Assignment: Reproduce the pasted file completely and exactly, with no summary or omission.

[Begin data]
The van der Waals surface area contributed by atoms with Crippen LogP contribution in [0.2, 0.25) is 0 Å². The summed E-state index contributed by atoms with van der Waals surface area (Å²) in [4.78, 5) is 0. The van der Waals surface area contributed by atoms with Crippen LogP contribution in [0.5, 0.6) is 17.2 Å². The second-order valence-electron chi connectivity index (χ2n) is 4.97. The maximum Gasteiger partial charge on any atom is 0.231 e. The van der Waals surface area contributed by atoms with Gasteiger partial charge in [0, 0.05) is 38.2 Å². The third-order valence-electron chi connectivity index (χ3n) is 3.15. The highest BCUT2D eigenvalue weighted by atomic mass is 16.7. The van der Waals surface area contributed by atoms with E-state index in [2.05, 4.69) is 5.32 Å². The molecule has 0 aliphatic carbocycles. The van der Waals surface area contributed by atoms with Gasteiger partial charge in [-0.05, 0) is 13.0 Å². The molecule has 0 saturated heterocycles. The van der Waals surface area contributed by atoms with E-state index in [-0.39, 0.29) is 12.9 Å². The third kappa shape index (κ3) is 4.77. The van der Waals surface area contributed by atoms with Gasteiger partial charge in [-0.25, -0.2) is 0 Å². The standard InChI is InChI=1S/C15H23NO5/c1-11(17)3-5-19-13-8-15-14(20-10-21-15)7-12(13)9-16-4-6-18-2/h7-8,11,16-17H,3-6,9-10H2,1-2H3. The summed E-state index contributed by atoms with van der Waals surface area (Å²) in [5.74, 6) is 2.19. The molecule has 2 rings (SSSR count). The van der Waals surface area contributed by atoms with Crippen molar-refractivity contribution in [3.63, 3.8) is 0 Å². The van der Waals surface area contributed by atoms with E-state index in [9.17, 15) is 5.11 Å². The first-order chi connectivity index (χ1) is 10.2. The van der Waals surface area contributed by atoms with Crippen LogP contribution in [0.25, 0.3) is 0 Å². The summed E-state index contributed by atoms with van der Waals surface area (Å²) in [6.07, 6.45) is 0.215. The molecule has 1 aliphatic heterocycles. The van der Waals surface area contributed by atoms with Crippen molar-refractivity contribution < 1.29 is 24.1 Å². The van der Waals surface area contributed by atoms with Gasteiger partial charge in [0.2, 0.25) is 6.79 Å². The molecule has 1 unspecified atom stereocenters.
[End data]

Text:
The van der Waals surface area contributed by atoms with Crippen LogP contribution in [0.2, 0.25) is 0 Å². The summed E-state index contributed by atoms with van der Waals surface area (Å²) in [4.78, 5) is 0. The van der Waals surface area contributed by atoms with Crippen LogP contribution in [0.5, 0.6) is 17.2 Å². The second-order valence-electron chi connectivity index (χ2n) is 4.97. The maximum Gasteiger partial charge on any atom is 0.231 e. The van der Waals surface area contributed by atoms with Gasteiger partial charge in [0, 0.05) is 38.2 Å². The third-order valence-electron chi connectivity index (χ3n) is 3.15. The highest BCUT2D eigenvalue weighted by atomic mass is 16.7. The van der Waals surface area contributed by atoms with E-state index in [2.05, 4.69) is 5.32 Å². The molecule has 0 aliphatic carbocycles. The van der Waals surface area contributed by atoms with Gasteiger partial charge in [-0.05, 0) is 13.0 Å². The molecule has 0 saturated heterocycles. The van der Waals surface area contributed by atoms with E-state index in [-0.39, 0.29) is 12.9 Å². The third kappa shape index (κ3) is 4.77. The van der Waals surface area contributed by atoms with Gasteiger partial charge in [-0.25, -0.2) is 0 Å². The standard InChI is InChI=1S/C15H23NO5/c1-11(17)3-5-19-13-8-15-14(20-10-21-15)7-12(13)9-16-4-6-18-2/h7-8,11,16-17H,3-6,9-10H2,1-2H3. The summed E-state index contributed by atoms with van der Waals surface area (Å²) in [5.74, 6) is 2.19. The molecule has 2 rings (SSSR count). The van der Waals surface area contributed by atoms with Crippen molar-refractivity contribution in [3.63, 3.8) is 0 Å². The van der Waals surface area contributed by atoms with E-state index in [9.17, 15) is 5.11 Å². The first-order chi connectivity index (χ1) is 10.2. The van der Waals surface area contributed by atoms with Crippen LogP contribution in [0.25, 0.3) is 0 Å². The summed E-state index contributed by atoms with van der Waals surface area (Å²) in [6.07, 6.45) is 0.215. The molecule has 1 aliphatic heterocycles. The van der Waals surface area contributed by atoms with Crippen molar-refractivity contribution < 1.29 is 24.1 Å². The van der Waals surface area contributed by atoms with Gasteiger partial charge in [0.2, 0.25) is 6.79 Å². The molecule has 1 unspecified atom stereocenters.